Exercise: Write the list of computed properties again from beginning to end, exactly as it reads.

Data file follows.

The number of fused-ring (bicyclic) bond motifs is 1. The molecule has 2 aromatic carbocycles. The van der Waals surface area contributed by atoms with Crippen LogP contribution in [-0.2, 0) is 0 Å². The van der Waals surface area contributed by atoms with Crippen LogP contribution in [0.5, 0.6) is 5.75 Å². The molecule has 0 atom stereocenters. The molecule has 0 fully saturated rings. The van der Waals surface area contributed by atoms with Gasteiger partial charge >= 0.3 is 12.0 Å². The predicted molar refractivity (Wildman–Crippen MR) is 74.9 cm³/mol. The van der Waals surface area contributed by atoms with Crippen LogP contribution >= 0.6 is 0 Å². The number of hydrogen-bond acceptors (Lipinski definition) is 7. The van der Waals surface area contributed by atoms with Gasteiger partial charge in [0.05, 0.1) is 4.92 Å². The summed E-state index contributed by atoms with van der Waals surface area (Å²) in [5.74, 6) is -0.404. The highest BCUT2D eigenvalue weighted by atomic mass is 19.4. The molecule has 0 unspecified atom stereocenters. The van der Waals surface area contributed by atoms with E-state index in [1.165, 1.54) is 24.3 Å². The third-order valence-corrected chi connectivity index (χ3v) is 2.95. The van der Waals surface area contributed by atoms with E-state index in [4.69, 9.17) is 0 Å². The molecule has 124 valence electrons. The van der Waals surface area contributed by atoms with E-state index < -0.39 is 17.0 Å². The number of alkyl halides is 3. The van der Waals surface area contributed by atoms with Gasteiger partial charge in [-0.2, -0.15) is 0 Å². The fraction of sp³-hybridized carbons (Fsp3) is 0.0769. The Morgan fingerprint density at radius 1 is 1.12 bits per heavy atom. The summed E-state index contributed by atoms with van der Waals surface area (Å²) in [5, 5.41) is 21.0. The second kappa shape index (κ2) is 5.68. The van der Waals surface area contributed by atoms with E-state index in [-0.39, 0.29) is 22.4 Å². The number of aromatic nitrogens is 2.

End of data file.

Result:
The number of fused-ring (bicyclic) bond motifs is 1. The molecule has 2 aromatic carbocycles. The van der Waals surface area contributed by atoms with Crippen LogP contribution in [-0.2, 0) is 0 Å². The van der Waals surface area contributed by atoms with Crippen LogP contribution in [0.5, 0.6) is 5.75 Å². The molecule has 0 atom stereocenters. The molecule has 0 fully saturated rings. The van der Waals surface area contributed by atoms with Gasteiger partial charge >= 0.3 is 12.0 Å². The predicted molar refractivity (Wildman–Crippen MR) is 74.9 cm³/mol. The van der Waals surface area contributed by atoms with Crippen LogP contribution >= 0.6 is 0 Å². The number of hydrogen-bond acceptors (Lipinski definition) is 7. The van der Waals surface area contributed by atoms with Gasteiger partial charge in [0.05, 0.1) is 4.92 Å². The summed E-state index contributed by atoms with van der Waals surface area (Å²) in [5.74, 6) is -0.404. The highest BCUT2D eigenvalue weighted by atomic mass is 19.4. The molecule has 0 unspecified atom stereocenters. The van der Waals surface area contributed by atoms with E-state index in [1.165, 1.54) is 24.3 Å². The third-order valence-corrected chi connectivity index (χ3v) is 2.95. The van der Waals surface area contributed by atoms with E-state index in [4.69, 9.17) is 0 Å². The molecule has 124 valence electrons. The van der Waals surface area contributed by atoms with E-state index < -0.39 is 17.0 Å². The number of alkyl halides is 3. The van der Waals surface area contributed by atoms with Gasteiger partial charge in [-0.2, -0.15) is 0 Å². The fraction of sp³-hybridized carbons (Fsp3) is 0.0769. The Morgan fingerprint density at radius 1 is 1.12 bits per heavy atom. The summed E-state index contributed by atoms with van der Waals surface area (Å²) in [5, 5.41) is 21.0. The second kappa shape index (κ2) is 5.68. The van der Waals surface area contributed by atoms with E-state index in [-0.39, 0.29) is 22.4 Å². The number of aromatic nitrogens is 2.